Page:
Tuesday, June 07, 2011

Montessori Style Vacations: Canada’s Natural Bounty

NAMC montessori style vacations canada's natural bounty river fishing
Canada became a country on July 1, 1867 and this year marks its 144th birthday. When you think of Canada, what immediately comes to mind? Hockey? Quebec City? Niagara Falls? The rugged wilderness of the Canadian Rockies? Exploring Prince Edward Island and looking for Anne Shirley from the beloved and timeless children’s classic Anne of Green Gables? Or Chuck wagon races and steer roping at the Calgary Stampede?

Visitors and residents alike enjoy Canada’s rich cultural history and events, pursue outdoor adventures from skiing to sailing (sometimes on the same day), or communing with nature on the prairies, in the mountains, or on the water. The diverse geographical and cultural nature of Canada offers endless people, places and things to discover, explore, and enjoy.

Montessori Style Vacations: Canada’s Natural Bounty

NAMC montessori style vacations canada's natural bounty forest flowers
Growing up in the Pacific Northwestern United States, my family and I traveled to Canada frequently. Crossing the border into Canada truly felt like you were entering a different country. The air seemed cleaner, the mountains higher, the cities more cosmopolitan, and the people friendlier. Later, I explored the cities of Quebec and Montreal, delighting in the history, language, and culture of French Canada.

"If some countries have too much history, we have too much geography". W.L. Mackenzie King (1874-1950) Prime Minster of Canada, 1921-1926

NAMC montessori style vacations canada's natural bounty open plains
Canada is the second largest country in the world! Its vast area (9,970,610 square km/3,849,650 square miles) stretches from the Pacific to the Atlantic Oceans and from the United States border to the polar regions in north. Canada is also home to 9% of the world’s renewable water supply and the world’s third largest forest. Due to Canada’s rugged terrain and severe climate in some regions, its population is roughly 1/10th the population of the United States.

Before you go exploring Canada, you may wish to familiarize children with Canadian cultural and geographical icons by using or creating Montessori materials to use at home or in your Montessori classroom.
  • Explore the physical geography with the Canada Puzzle Map and Pin Map
  • Make Canadian famous landmarks 3-part cards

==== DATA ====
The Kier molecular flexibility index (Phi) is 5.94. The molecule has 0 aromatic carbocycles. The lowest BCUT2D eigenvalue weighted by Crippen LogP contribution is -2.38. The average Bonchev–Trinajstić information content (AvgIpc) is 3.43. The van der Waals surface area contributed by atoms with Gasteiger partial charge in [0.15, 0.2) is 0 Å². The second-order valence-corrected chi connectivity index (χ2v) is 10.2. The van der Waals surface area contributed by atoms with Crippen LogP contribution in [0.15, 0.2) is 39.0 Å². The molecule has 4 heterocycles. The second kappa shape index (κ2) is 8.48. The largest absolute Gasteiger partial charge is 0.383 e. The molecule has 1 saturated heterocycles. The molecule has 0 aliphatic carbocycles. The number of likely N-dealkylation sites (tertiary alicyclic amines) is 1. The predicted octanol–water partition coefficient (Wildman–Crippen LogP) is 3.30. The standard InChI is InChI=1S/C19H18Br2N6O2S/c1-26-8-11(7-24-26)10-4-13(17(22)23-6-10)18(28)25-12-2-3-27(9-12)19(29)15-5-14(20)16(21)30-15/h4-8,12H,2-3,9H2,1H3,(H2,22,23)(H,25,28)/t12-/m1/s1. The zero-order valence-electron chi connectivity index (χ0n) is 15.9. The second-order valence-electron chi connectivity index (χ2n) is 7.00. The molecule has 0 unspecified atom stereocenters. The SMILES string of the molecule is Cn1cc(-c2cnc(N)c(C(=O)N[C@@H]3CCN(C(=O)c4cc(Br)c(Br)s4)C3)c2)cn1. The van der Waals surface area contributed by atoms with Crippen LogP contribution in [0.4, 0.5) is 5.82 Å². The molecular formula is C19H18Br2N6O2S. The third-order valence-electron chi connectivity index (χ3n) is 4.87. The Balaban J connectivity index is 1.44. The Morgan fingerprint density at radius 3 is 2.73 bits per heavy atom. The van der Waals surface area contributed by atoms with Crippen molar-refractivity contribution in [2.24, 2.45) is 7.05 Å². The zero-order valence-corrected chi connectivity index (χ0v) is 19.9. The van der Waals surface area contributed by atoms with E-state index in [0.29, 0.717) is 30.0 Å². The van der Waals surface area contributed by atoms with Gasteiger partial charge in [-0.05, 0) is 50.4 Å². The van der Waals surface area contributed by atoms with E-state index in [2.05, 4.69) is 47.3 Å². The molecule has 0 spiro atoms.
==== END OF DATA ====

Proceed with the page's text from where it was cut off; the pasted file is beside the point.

• Make a memory game using Canadian cultural icons such as: the Canadian flag, a maple leaf, a beaver, ‘loonie’ and ‘toonie’ coins, a hockey stick, the Ottawa Capital building, the Canadian coat of arms, maple syrup, totem poles, canoes.
  • Older students who enjoy research can find out more about: Canadian explorers, famous Canadians, Canadian inventions, Canadian natural resources, Canadian tourism.
Finally, when traveling in Canada, use the above resources to create a scavenger hunt for the children to check off each item they find. For the younger child who is not yet reading, use the pictures from their Montessori materials to help them know what to look for.

Traveling to Canada with children can be a rewarding experience family experience. With so much to see and do, there’s sure to be something for everyone to enjoy. For more information on visiting and traveling in Canada, please visit these resources:
NAMC's curriculum manuals provide many activities to act as a springboard for further discovery and exploration of Canada and our continent.

NAMC montessori style vacations canada's natural bounty cultural geography manualNAMC montessori style vacations canada's natural bounty canadian history manual

As much as possible, NAMC’s web blog reflects the Montessori curriculum as provided in its teacher training programs. We realize and respect that Montessori schools are unique and may vary their schedules and offerings in accordance with the needs of their individual communities. We hope that our readers will find our articles useful and inspiring as a contribution to the global Montessori community.
© North American Montessori Center - originally posted in its entirety at Montessori Teacher Training on Tuesday, June 7, 2011.


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